Date of Award

Spring 3-13-2020

Degree Type


Degree Name

EdD Education Leadership, Management and Policy


Education Leadership, Management and Policy


Nicole DiCrecchio, EdD

Committee Member

Jan A. Furman, EdD

Committee Member

Dale Caldwell, EdD

Committee Member

Rita Thornton, JD, PhD


socioeconomic factors, middle school, academic achievement, ELA, PARCC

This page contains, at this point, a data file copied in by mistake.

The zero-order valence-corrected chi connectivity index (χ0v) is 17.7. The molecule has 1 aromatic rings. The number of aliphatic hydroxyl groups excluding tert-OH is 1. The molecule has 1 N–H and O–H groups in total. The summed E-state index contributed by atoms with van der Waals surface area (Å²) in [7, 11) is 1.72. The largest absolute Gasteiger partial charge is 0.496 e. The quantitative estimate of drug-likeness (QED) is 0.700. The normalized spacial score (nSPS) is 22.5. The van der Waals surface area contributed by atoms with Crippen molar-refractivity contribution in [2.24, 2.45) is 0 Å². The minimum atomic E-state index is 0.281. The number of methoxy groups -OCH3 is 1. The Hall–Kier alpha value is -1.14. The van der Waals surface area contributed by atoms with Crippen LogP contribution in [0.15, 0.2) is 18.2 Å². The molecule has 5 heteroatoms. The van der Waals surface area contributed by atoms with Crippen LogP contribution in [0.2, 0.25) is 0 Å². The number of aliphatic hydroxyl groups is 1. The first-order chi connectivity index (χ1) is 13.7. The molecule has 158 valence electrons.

This quantitative study is nonexperimental, utilizing socioeconomic, community, and district data to determine what influence and level of accuracy of prediction is made on standardized testing in New Jersey. This study focuses on middle school students in Grades 6, 7, and 8 in New Jersey's traditional public schools. The study design is a quantitative correlational predictive study design. SES factors for each district were identified using both U.S. Census data and NJDOE district data. Independent variables include percentage of poverty, percentage of single-parent families, education level of parents, percentage of free and reduced price lunch. The dependent variables include: 2018 ELA Grade 6 score, 2018 ELA Grade 7 score, and 2018 ELA Grade 8 score for proficiency (Level 4 + Level 5) results. Hierarchical multiple regression analysis was used for all grade levels, testing for correlation and productiveness between all predictor variables and the student achievement scores as measured by the 2018 PARCC results for middle school students in New Jersey. The two predictor variables, bachelor’s degree or higher and free and reduced price lunch (FRPL), were both statistically significant with high correlational values in the study. Nonetheless, using all variables outlined in this study provided the greatest predictability for each grade level. This study also confirmed predictability on average 60% of the results of standardized testing utilizing readily accessible and relevant data for our middle school students. The predictability measure in this study is important, as it will provide meaningful data and information to inform decision-makers about the influence of the socioeconomic, community, and district variables.